LiveFuels Inc, a developer of renewable algal-biofuels, is working on turning algae into biofuels in a way that is 1) scalable, 2) sustainable, and 3) faster than previously employed methods.
The Texas-based developer has just launched a new pilot program to research ways to boost algae productivity and the rates of biomass conversion into renewable oils – that is, turning the algae into biofuels. The project is taking place at LiveFuels’ new facility in Brownsville, Texas.
“By harnessing the power of natural systems, we hope to achieve what has eluded the biofuels community for decades – cost effectiveness, scalability and sustainability,” said LiveFuels CEO Lissa Morgenthaler-Jones.
The plan is to then implement the findings all along the coast of Louisiana. This will be a full-scale, commercial operation. Sounds great to me.
And you know how agricultural runoff teeming with phosphates and other nutrients gets into rivers and streams and causes the dreaded red tide (a.k.a. algal bloom)? LiveFuels will remove a lot of these harmful nutrients from the Mississippi River and use them as fertilizer to grow their algae.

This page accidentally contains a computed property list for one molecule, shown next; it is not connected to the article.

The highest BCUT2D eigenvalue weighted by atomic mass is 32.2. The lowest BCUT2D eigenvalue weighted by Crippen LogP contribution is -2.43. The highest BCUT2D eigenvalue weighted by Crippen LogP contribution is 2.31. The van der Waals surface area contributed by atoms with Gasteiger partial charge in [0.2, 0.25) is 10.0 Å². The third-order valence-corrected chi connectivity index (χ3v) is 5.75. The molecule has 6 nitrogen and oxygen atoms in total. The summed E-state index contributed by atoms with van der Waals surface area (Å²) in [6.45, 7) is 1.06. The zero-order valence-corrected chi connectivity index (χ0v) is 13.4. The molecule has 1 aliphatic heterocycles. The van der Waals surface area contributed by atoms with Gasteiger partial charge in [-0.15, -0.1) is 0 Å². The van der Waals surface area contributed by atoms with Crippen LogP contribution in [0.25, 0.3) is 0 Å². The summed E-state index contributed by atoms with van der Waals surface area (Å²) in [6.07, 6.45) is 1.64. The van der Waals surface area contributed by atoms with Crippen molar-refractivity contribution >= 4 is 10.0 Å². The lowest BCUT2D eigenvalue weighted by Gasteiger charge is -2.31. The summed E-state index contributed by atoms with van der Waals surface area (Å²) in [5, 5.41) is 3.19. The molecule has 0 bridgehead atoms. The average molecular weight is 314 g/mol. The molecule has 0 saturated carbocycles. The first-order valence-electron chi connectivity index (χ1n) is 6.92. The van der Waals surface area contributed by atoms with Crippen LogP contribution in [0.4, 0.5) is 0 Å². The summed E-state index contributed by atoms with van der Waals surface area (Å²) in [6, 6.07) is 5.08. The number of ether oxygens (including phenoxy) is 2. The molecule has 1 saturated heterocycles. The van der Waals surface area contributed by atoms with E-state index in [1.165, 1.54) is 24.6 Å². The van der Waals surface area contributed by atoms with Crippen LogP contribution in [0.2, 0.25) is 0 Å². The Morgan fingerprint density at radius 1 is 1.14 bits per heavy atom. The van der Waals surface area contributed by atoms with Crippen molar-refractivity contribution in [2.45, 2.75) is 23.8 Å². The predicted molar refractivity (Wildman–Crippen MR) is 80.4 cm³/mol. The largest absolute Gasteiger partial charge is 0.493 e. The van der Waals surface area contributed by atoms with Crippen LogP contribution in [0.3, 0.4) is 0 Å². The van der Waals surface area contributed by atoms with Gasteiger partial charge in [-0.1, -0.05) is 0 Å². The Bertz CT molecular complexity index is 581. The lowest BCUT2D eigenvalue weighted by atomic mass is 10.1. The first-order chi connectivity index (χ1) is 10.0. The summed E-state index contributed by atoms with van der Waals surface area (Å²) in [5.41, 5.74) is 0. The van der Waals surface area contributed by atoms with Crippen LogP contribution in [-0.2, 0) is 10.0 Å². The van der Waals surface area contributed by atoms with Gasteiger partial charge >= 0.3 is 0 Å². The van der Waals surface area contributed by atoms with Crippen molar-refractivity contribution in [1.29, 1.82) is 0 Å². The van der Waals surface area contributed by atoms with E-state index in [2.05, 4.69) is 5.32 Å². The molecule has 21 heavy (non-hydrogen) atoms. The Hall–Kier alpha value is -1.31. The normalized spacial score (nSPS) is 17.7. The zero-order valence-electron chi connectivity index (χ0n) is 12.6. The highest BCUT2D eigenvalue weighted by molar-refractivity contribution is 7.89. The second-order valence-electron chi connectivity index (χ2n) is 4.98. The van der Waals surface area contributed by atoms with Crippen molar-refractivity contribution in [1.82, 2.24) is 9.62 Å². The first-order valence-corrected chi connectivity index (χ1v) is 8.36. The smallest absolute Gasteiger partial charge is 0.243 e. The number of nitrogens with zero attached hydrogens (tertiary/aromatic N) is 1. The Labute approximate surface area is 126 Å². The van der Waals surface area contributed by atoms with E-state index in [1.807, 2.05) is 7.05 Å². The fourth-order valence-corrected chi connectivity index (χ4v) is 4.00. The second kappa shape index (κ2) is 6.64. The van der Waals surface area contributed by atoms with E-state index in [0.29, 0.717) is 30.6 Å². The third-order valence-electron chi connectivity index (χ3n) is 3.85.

This method will lower the amount of phosphates in the river that eventually flow out into the Gulf of Mexico and hopefully mitigate the red tide notorious for plaguing the southern coast of the U.S. every summer.
LifeFuels cheaply grows native algae in its open saltwater ponds. Conversely, other companies have grown monocultures of algae – sometimes genetically modified – within expensive quarters. This has precluded algae-based biofuels from entering the market as a salable alternative.
Researchers then get “filter-feeding” fish to eat the algae. Once digested, the algae turns into valuable oil that is hosted within some of the fish’s organs. The fish are then killed and squeezed for the oil (yikes!). The oil will then be fed to a refinery.
The oil’s by-products, like protein, will be sold to pet food manufacturers.
“Current approaches to generating algal-biofuels are resource intensive and face fundamental science and engineering hurdles,” noted David Kingsbury, former chief program officer for the Science Program of the Gordon and Betty Moore Foundation and chairman of the LiveFuels scientific advisory board.
“LiveFuels’ approach is ingenious in its simplicity. By turning natural food chains into productive systems, LiveFuels eliminates many of the costs and risks plaguing other approaches to using algae for biofuels,” he added.